Looks like Florida felons won't be voting in the 2020 primary election after all—and might not cast ballots in November, either. The Supreme Court decided by a 6-3 vote Thursday not to review a decision by a federal appeals court that blocks hundreds of thousands of state felons from voting, the Washington Post reports. Three liberal justices dissented, with Sonia Sotomayor arguing that this "prevents thousands of otherwise eligible voters from participating in Florida’s primary election simply because they are poor." But the order must be pleasing Gov. Ron DeSantis, whose lawyers said Tuesday that "all Floridians will be irreparably harmed" if "hundreds of thousands of ineligible voters [are allowed] to take part in the upcoming elections," per NBC Miami.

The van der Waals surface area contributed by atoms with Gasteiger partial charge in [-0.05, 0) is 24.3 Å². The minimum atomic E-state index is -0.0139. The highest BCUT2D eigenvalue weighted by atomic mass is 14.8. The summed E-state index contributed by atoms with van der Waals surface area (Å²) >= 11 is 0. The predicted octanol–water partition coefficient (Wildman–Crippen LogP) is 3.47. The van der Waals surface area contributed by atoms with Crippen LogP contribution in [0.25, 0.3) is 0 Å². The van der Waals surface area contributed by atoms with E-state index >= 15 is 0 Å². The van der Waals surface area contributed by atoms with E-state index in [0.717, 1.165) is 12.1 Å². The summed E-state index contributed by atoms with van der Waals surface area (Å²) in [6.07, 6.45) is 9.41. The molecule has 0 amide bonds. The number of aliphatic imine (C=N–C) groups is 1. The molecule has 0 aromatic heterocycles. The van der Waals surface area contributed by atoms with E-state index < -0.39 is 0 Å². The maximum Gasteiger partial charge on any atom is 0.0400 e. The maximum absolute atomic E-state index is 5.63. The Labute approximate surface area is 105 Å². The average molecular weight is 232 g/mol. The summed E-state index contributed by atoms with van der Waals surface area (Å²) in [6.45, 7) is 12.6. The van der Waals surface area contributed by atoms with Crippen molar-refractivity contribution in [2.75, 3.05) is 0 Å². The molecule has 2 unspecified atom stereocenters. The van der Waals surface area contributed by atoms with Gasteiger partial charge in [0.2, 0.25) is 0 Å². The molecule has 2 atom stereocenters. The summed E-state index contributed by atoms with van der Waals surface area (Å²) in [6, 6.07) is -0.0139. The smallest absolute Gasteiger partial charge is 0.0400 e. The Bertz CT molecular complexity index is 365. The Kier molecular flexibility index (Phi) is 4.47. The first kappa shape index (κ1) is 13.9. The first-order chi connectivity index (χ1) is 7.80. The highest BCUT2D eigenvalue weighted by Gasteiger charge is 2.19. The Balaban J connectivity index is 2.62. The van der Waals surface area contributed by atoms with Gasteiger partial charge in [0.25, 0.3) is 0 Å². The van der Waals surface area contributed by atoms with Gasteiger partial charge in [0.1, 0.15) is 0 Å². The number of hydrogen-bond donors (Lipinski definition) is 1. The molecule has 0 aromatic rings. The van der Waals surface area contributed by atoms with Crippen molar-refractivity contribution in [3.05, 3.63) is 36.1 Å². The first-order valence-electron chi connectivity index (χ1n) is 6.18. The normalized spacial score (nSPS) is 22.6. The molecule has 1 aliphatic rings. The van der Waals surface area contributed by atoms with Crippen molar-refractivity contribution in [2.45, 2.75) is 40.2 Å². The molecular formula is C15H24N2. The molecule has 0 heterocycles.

The reenfranchisement of Florida felons has been a hot issue since more than 65% of voters approved Amendment 4 in 2018, allowing most felons to vote—except those convicted of felony sexual offenses or murder. About 85,000 felons have registered since, but DeSantis signed a law in 2019 mandating that felons pay restitution, fees, and fines before voting. A US district judge ruled against the law, calling it "an administrative nightmare" and a "pay-to-vote system," but the US Court of Appeals for the 11th Circuit blocked the judge and slated a hearing for Aug. 18—the day of Florida's primary. The issue could prove key in the perrennial swing state, which has roughly 775,000 felons who have done their prison time, per USA Today. (Read more voting stories.)